It wasn’t an easy start to the season for Andreas Johnsson, who didn’t score his first goal of the season until last Friday against New Jersey, busting a 10-game goal drought. That initial marker helped get Johnsson, playing on a line with Par Lindholm and Connor Brown, back some of his touch, which was on full display Tuesday when he pocketed his second goal in three games. The tally was set up by Johnsson’s former Toronto Marlies’ teammate Travis Dermott, who wisely exploited a two-on-one situation down low and fed Johnsson shortside on Budaj. That goal, the Leafs’ fourth of the game, was enough to chase Budaj in favour of Cal Petersen, who was making his NHL debut.

Dermott’s first few weeks of the season weren’t much better than Johnsson’s, but after a bout of the flu and a brief benching in late October, Dermott did the “work” coach Mike Babcock needed to see and has played significantly better ever since. The assist on Johnsson’s goal was only Dermott’s second point of the season, the last coming back in Toronto’s season opener on Oct. 3, but he’s exhibited a smarter, more sound defensive game in recent outings. That's more of what Babcock would like to see from the 22-year-old than him putting up points. Dermott ended the night with an even rating, while Johnsson had four shots on goal and a plus-1 rating. 

Rielly keeps on rolling

In the midst of what’s shaping up to be the best season of his six-year career, Rielly kept racking up the points in another strong showing Tuesday. After registering the first assist on Tavares’ power-play goal with a seeing-eye shot through traffic, Rielly did his own scoring work early in the second with a confident top-corner pick behind Budaj to extend Toronto’s lead to 3-1. That was Rielly’s eighth goal of the season, which paces all NHL defenders and is one away from his career high of nine earned through 82 games during the 2015-16 campaign.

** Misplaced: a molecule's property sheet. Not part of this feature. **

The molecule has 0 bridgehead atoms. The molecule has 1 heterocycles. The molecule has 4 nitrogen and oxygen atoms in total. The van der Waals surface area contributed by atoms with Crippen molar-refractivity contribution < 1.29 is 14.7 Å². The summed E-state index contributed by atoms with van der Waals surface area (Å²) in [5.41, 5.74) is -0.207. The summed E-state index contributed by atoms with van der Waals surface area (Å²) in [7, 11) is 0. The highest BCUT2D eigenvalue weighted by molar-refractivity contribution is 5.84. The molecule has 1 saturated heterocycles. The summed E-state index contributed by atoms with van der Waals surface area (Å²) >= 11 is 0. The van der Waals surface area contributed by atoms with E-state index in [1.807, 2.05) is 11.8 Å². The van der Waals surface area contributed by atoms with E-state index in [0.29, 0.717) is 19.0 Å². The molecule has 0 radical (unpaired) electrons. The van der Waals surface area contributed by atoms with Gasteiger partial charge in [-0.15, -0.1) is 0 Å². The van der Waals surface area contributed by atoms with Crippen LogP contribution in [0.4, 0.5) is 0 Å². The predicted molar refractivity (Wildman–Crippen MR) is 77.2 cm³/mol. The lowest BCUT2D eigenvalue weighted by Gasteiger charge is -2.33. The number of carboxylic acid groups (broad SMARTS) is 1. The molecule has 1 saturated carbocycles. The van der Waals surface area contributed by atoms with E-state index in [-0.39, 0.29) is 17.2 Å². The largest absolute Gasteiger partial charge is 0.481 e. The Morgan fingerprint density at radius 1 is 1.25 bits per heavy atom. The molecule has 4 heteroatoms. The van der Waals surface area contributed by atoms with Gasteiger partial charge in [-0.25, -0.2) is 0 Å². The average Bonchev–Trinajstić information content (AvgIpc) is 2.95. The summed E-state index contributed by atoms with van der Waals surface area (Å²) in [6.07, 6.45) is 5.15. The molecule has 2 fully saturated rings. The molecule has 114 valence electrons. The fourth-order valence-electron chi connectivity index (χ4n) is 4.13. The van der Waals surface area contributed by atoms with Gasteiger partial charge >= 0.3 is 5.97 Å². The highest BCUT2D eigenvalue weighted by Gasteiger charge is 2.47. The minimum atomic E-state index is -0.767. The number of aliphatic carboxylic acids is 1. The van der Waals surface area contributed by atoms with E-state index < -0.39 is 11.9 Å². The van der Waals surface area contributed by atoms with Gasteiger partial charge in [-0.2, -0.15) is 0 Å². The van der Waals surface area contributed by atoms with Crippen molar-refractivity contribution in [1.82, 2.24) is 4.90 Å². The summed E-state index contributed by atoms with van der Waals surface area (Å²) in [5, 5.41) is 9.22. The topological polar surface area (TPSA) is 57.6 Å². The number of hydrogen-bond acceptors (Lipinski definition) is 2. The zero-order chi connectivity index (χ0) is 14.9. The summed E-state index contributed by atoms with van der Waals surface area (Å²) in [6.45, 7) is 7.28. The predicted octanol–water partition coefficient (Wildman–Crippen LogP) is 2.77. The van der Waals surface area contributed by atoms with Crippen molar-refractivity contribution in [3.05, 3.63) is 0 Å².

While Rielly has always been a mobile, offensive defenceman, there’s even more confidence to his game this season, in the way he handles the puck and seemingly in the way he trusts his shot. Tuesday was his seventh multi-point game in 18 contests this season, which is only one shy of how many multi-point games Rielly had a season ago in 76 outings. He ended Tuesday’s game plus-1, with three shots on goal. 

Kapanen in need of a kick-start

On a night where seemingly all of the Leafs’ major scorers were involved in securing the team’s victory, either with goals or assists, Kasperi Kapanen was conspicuously absent from the scoresheet yet again. In the seven games since Auston Matthews got hurt and Kapanen was re-assigned to the Kadri line with Patrick Marleau, he has zero goals and two assists, and he’s been without a point entirely in six of those seven games. 

Perhaps in an effort to not only bolster the Leafs’ previously lagging power play but to also ignite some offence from Kapanen, he was back on Toronto’s second power-play unit Tuesday, replacing Zach Hyman. He managed a few good chances with the ample time those units saw in L.A., but couldn’t earn a point out of anything. It’s an unusual scoring slump for Kapanen to find himself in, after he performed so consistently well with Matthews (six goals, four assists in nine games together). And Kapanen might be feeling the pressure a little, too. He was hustling to every loose puck he could find against L.A., trying to generate breakaway chances or set up a teammate coming into the zone behind him, without any luck. Babcock often says a team’s scorers need to score in order to keep their confidence up, and doing that is an important part of what Kapanen brings regularly to the Leafs.

Blue & White Trending

Tracking Leafs’ trends all season long

The Leafs are undefeated this season when scoring the first goal in a game (7-0).

Next game

Toronto continues its four-game road trip in San Jose on Thursday. ​